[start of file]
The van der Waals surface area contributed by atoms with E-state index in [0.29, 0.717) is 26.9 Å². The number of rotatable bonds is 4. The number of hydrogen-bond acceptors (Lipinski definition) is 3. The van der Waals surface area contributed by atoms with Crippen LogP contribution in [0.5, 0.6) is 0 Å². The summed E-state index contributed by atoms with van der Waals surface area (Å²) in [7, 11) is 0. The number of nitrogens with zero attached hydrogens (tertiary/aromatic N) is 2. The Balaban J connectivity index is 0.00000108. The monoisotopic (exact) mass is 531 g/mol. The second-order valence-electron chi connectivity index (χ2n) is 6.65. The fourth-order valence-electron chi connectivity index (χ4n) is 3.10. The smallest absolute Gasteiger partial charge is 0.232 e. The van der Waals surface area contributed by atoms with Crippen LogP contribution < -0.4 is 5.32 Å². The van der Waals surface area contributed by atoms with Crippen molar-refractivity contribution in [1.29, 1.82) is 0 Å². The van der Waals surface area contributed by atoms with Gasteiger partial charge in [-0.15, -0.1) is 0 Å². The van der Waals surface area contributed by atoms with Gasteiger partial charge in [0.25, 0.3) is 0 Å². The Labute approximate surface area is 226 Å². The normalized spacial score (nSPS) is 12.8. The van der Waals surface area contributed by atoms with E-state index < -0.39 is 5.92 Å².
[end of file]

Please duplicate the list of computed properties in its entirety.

The van der Waals surface area contributed by atoms with E-state index in [0.29, 0.717) is 26.9 Å². The number of rotatable bonds is 4. The number of hydrogen-bond acceptors (Lipinski definition) is 3. The van der Waals surface area contributed by atoms with Crippen LogP contribution in [0.5, 0.6) is 0 Å². The summed E-state index contributed by atoms with van der Waals surface area (Å²) in [7, 11) is 0. The number of nitrogens with zero attached hydrogens (tertiary/aromatic N) is 2. The Balaban J connectivity index is 0.00000108. The monoisotopic (exact) mass is 531 g/mol. The second-order valence-electron chi connectivity index (χ2n) is 6.65. The fourth-order valence-electron chi connectivity index (χ4n) is 3.10. The smallest absolute Gasteiger partial charge is 0.232 e. The van der Waals surface area contributed by atoms with Crippen LogP contribution < -0.4 is 5.32 Å². The van der Waals surface area contributed by atoms with Crippen molar-refractivity contribution in [1.29, 1.82) is 0 Å². The van der Waals surface area contributed by atoms with Gasteiger partial charge in [-0.15, -0.1) is 0 Å². The van der Waals surface area contributed by atoms with Gasteiger partial charge in [0.25, 0.3) is 0 Å². The Labute approximate surface area is 226 Å². The normalized spacial score (nSPS) is 12.8. The van der Waals surface area contributed by atoms with E-state index < -0.39 is 5.92 Å².